Title: Briar Rose
Author: Jane Yolen
Genre: Fairy Tale/Fiction
Age: Young Adult through Adult
Is This Part of a Series?: Yes (the Fairy Tale Series created by Terri Windling)
*I purchased a used copy of this book for a seminar on Fairy Tales taught by Theodora Goss
Rebecca and her grandmother, Gemma, have a special relationship with each other. One centered around Gemma’s own version of the Sleeping Beauty fairy tale. This tale of Briar Rose, as told by Gemma to the younger Rebecca, is interspersed between chapters of Rebecca as a young woman. In these chapters with grown-up Rebecca (the “present”), we follow along as she attempts to learn about her grandmother’s past after Gemma claimed, as she lay dying, that Gemma was, in fact, the Briar Rose from her story. In the chapter set in the past, we get to hear the wonderful story that Gemma wove and see the development of the special relationship that grew between Gemma and Rebecca.
I loved this book–and not just because these characters are Polish and of Polish descent like I am, either. Since reading it the first time, I have recommended it to many people. It touched me, reaching below the surface of my reader’s brain to the part of me that is made up of more than just a person needing a diversion. It is one of those books that I aspire to be able to match when writing my own novels and, recently, I have been feeling as if it is time for a reread. This book is definitely a permanent member of my personal library.
The Nitty Gritty:
This was a great book. Nothing else need be said about it, except go read it! Of course, since the whole purpose of this blog is to provide you with a hoard of book reviews, and I believe a book review should look at at least some elements of craft, I’ll be kind and give you a bit more to go off of. But seriously. Read it. It’s worth it.
I loved the format of alternating chapters between the story Gemma was telling and the journey that Becca was going on. It is rare that I enjoy this sort of formatting. I tend to get impatient with not seeing enough of one side of the story at once. I will get impatient and skip chapters, chunking them together in a different order based on which character I am most interested in and then going back to catch the rest. In the case of Briar Rose, however, Ms. Yolen did such a wonderful job of thoroughly linking the chapters together that I felt no need to skip around. Each chapter built on the character development, theme, and suspense provided in the previous chapter. So even though they were set in two separate time periods and advanced through their respective time periods at a different rate, they were all integral to both the previous chapter and the following chapter, creating a snowball effect that kept me glued to the pages–in the order that Ms. Yolen had settled on!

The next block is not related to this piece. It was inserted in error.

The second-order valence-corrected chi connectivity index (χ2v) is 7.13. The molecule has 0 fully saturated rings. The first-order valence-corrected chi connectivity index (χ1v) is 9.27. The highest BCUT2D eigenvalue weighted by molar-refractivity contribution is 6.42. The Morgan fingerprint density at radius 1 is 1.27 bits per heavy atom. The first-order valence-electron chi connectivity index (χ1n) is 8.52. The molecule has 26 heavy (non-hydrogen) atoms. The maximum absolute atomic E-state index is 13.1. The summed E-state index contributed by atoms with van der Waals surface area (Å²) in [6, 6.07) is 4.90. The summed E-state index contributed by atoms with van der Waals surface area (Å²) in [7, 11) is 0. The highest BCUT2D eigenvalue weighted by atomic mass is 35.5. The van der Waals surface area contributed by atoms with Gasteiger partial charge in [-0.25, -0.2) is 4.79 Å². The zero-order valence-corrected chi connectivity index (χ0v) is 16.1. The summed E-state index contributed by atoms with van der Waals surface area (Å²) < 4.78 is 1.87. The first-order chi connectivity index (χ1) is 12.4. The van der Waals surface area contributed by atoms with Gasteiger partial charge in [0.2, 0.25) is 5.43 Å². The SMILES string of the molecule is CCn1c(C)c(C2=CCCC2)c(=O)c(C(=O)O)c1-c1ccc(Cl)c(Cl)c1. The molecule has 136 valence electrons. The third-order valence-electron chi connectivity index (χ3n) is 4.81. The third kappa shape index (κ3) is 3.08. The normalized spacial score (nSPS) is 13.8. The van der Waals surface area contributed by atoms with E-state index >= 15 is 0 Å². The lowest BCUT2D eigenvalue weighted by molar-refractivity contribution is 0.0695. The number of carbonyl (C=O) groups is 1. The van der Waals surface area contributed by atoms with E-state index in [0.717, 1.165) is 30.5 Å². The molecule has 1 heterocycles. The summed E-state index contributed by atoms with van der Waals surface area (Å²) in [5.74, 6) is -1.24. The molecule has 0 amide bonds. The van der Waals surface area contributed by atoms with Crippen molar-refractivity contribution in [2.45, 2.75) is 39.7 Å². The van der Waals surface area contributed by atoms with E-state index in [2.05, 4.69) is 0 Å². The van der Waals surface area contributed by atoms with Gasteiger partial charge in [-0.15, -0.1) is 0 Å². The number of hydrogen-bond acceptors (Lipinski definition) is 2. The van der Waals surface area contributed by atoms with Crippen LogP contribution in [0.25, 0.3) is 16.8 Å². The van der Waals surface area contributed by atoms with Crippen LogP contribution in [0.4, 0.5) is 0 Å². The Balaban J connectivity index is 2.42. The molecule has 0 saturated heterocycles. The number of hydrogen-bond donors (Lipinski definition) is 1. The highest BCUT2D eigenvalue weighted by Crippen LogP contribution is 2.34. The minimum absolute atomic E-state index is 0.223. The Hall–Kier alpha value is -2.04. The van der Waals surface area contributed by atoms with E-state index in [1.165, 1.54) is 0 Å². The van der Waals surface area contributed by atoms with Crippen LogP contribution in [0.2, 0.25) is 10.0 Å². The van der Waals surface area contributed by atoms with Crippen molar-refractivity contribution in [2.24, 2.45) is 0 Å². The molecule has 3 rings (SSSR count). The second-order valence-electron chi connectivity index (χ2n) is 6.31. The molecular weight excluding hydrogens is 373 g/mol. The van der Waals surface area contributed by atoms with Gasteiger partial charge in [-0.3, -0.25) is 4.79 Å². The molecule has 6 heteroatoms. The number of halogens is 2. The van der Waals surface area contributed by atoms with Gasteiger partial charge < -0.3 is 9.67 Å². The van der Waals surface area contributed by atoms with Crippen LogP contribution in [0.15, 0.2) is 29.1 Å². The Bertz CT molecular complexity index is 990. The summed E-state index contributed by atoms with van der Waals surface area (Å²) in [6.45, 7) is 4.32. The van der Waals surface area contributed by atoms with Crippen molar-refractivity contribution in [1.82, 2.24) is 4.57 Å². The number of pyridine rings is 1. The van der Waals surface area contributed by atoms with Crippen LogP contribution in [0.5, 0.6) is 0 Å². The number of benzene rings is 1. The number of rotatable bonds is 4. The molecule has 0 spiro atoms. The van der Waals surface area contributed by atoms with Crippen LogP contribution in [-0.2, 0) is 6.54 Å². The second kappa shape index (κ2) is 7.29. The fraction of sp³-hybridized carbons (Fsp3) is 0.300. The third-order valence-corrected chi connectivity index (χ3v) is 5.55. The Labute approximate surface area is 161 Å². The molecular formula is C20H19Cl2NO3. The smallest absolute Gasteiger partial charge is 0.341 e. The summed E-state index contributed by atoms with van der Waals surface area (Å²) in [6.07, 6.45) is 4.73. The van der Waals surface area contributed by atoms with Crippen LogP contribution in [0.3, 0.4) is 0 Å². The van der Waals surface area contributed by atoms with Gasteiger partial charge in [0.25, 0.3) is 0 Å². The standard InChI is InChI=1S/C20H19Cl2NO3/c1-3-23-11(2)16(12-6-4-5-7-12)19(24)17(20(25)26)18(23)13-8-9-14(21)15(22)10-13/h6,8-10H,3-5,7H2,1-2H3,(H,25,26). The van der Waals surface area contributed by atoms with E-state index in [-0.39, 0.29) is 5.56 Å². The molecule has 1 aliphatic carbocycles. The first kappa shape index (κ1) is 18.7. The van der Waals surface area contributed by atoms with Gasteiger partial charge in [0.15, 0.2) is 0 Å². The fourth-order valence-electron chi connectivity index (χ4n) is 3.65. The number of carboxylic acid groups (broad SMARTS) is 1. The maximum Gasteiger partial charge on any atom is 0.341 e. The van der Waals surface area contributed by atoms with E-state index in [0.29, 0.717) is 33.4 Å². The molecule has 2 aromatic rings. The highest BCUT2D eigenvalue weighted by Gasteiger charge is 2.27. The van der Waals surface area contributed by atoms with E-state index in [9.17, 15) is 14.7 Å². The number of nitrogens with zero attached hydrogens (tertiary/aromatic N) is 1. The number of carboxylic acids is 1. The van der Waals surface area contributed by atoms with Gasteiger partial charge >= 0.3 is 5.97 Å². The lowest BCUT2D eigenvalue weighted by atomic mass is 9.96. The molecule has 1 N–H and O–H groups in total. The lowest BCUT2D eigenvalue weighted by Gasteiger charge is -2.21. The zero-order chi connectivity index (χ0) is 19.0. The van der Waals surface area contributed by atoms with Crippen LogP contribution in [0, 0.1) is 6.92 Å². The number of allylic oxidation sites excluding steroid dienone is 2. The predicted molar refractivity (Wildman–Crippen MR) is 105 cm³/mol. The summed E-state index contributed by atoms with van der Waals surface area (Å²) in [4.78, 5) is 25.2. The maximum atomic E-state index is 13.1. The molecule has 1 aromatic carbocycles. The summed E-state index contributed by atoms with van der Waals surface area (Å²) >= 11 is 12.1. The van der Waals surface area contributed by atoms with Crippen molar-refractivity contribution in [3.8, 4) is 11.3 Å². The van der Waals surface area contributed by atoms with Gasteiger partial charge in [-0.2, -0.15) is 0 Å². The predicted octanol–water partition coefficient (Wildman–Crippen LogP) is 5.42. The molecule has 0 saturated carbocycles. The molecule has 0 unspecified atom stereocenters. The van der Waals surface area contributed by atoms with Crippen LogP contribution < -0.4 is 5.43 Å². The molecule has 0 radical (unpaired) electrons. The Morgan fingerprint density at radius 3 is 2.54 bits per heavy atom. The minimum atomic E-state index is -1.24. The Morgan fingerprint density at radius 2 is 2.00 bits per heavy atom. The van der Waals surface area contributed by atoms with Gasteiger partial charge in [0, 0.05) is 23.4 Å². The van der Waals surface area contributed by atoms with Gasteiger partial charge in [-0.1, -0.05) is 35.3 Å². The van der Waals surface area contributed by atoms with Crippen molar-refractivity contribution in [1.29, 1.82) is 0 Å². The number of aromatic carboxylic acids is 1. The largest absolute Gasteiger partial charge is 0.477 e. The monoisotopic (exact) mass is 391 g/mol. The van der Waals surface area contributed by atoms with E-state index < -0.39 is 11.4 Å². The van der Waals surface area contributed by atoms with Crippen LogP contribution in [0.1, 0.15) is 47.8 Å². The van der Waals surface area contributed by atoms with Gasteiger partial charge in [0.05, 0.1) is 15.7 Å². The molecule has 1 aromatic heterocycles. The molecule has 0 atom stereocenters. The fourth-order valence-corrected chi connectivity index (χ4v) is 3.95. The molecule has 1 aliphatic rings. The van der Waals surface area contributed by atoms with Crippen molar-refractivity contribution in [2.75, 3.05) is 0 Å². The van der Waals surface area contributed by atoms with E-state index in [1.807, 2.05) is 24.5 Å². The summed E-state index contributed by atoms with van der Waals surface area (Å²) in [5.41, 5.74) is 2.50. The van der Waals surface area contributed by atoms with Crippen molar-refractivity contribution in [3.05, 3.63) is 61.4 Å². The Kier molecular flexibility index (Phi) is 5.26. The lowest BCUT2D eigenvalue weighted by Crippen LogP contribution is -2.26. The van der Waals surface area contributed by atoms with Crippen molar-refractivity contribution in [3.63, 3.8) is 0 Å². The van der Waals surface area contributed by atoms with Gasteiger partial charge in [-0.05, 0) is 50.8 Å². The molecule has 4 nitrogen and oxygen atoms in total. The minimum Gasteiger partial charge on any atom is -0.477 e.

In fact, I was impressed with how much of a page turner it was, despite the fact that it was a more of an emotional book than an action novel. I will admit that it hit home a little more than it might otherwise have done because it was following a Polish family, which is significant for me, because my maternal lineage is Polish and I have always strongly identified with it. The section about Josef Potocki also brought to mind the time I got to visit the Holocaust Museum in D.C. I was about six months pregnant with my first child and it all hit home how my husband and I both would have been seen as defective (glasses, bad teeth, coloring not quite right, etc) and that the baby I was carrying wouldn’t have been allowed if Hitler had had his way. There were also some bricks from one of the Polish ghettos and I had the idea that I could be standing on the same bricks as family members. I actually had a family member die in Auschwitz. All of that said, however, and I still feel it would be an emotional book for anyone reading it. The characters are relatable to the point of having an every man feel–but they are distinct and complex too, allowing for an easy connection between the book and the reader. The drive to know your family history and the journey and discoveries Becca encountered; the idea of what is happily ever after; weaving it in with a fairy tale…it was all great. It was all relatable, thought-provoking, and impactful. This is a book I will always be grateful that I read!
Book Club Chatter:
There are the obvious questions surrounding the Holocaust that could be addressed, but which most people are familiar with and have probably dealt with one or more times in the past. So I’m going to go ahead and skip those, although they are certainly worth covering if that is something your book club is interested in. Here are some other themes and questions to consider:
- What counts as happily ever after? How do you determine if you, or someone in your past, have “reached” happily ever after? Is it the same for everyone?
- What makes this a fairy tale?
- Is it important to know your family history? Why or why not?
- How do negative events in world history (large scale events that impact many people), impact individuals? Is there an event that personally impacted you or your generation? How do you think it shaped you?